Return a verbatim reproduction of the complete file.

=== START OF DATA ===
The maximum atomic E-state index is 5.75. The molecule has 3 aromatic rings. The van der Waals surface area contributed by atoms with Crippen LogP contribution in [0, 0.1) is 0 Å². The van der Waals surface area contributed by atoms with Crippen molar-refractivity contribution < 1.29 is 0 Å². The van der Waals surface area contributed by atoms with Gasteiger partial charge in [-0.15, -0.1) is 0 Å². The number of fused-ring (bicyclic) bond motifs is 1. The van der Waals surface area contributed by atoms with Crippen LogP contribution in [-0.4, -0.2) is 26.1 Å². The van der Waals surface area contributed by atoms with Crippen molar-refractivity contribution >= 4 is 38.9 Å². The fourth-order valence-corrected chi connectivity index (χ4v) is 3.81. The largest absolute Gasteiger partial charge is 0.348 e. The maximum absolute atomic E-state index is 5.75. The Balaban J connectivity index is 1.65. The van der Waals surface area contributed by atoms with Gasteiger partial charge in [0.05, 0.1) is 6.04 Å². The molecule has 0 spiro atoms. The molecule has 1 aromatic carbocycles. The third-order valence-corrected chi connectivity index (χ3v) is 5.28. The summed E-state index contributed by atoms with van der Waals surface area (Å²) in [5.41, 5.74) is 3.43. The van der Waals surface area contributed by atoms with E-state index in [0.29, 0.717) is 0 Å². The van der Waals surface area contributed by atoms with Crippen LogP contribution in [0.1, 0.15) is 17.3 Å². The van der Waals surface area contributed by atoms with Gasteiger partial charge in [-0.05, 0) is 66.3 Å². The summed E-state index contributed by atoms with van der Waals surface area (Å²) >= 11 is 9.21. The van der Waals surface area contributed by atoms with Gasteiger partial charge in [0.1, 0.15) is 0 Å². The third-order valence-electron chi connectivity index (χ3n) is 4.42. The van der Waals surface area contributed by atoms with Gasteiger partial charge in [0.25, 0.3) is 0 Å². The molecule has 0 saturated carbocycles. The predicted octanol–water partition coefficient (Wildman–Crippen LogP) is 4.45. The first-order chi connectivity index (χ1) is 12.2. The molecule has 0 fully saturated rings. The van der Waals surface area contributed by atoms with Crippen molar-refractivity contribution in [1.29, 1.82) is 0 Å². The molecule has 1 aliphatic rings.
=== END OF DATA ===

The maximum atomic E-state index is 5.75. The molecule has 3 aromatic rings. The van der Waals surface area contributed by atoms with Crippen LogP contribution in [0, 0.1) is 0 Å². The van der Waals surface area contributed by atoms with Crippen molar-refractivity contribution < 1.29 is 0 Å². The van der Waals surface area contributed by atoms with Gasteiger partial charge in [-0.15, -0.1) is 0 Å². The number of fused-ring (bicyclic) bond motifs is 1. The van der Waals surface area contributed by atoms with Crippen LogP contribution in [-0.4, -0.2) is 26.1 Å². The van der Waals surface area contributed by atoms with Crippen molar-refractivity contribution >= 4 is 38.9 Å². The fourth-order valence-corrected chi connectivity index (χ4v) is 3.81. The largest absolute Gasteiger partial charge is 0.348 e. The maximum absolute atomic E-state index is 5.75. The Balaban J connectivity index is 1.65. The van der Waals surface area contributed by atoms with Gasteiger partial charge in [0.05, 0.1) is 6.04 Å². The molecule has 0 spiro atoms. The molecule has 1 aromatic carbocycles. The third-order valence-corrected chi connectivity index (χ3v) is 5.28. The summed E-state index contributed by atoms with van der Waals surface area (Å²) in [5.41, 5.74) is 3.43. The van der Waals surface area contributed by atoms with E-state index in [0.29, 0.717) is 0 Å². The van der Waals surface area contributed by atoms with Crippen LogP contribution in [0.1, 0.15) is 17.3 Å². The van der Waals surface area contributed by atoms with Gasteiger partial charge in [-0.05, 0) is 66.3 Å². The summed E-state index contributed by atoms with van der Waals surface area (Å²) >= 11 is 9.21. The van der Waals surface area contributed by atoms with Gasteiger partial charge in [0.1, 0.15) is 0 Å². The third-order valence-electron chi connectivity index (χ3n) is 4.42. The van der Waals surface area contributed by atoms with Gasteiger partial charge in [0.25, 0.3) is 0 Å². The molecule has 0 saturated carbocycles. The predicted octanol–water partition coefficient (Wildman–Crippen LogP) is 4.45. The first-order chi connectivity index (χ1) is 12.2. The molecule has 0 fully saturated rings. The van der Waals surface area contributed by atoms with Crippen molar-refractivity contribution in [1.29, 1.82) is 0 Å². The molecule has 1 aliphatic rings.